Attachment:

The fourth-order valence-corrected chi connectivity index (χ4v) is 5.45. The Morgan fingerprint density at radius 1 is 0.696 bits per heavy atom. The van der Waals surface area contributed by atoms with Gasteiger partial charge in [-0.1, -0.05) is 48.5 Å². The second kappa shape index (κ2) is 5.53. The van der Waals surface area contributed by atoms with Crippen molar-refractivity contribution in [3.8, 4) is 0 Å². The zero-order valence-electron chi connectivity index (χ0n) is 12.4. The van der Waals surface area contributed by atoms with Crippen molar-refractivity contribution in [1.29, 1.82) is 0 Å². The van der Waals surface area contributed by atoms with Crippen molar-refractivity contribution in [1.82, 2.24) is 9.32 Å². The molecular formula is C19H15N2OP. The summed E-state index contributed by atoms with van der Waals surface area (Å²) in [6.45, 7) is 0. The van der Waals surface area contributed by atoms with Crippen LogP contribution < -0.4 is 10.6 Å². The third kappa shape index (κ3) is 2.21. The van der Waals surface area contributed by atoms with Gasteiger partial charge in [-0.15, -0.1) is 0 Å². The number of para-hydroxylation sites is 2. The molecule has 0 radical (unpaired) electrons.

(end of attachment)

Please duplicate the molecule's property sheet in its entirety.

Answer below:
The fourth-order valence-corrected chi connectivity index (χ4v) is 5.45. The Morgan fingerprint density at radius 1 is 0.696 bits per heavy atom. The van der Waals surface area contributed by atoms with Gasteiger partial charge in [-0.1, -0.05) is 48.5 Å². The second kappa shape index (κ2) is 5.53. The van der Waals surface area contributed by atoms with Crippen molar-refractivity contribution in [3.8, 4) is 0 Å². The zero-order valence-electron chi connectivity index (χ0n) is 12.4. The van der Waals surface area contributed by atoms with Crippen molar-refractivity contribution in [1.29, 1.82) is 0 Å². The van der Waals surface area contributed by atoms with Crippen molar-refractivity contribution in [1.82, 2.24) is 9.32 Å². The molecular formula is C19H15N2OP. The summed E-state index contributed by atoms with van der Waals surface area (Å²) in [6.45, 7) is 0. The van der Waals surface area contributed by atoms with Crippen LogP contribution < -0.4 is 10.6 Å². The third kappa shape index (κ3) is 2.21. The van der Waals surface area contributed by atoms with Gasteiger partial charge in [-0.15, -0.1) is 0 Å². The number of para-hydroxylation sites is 2. The molecule has 0 radical (unpaired) electrons.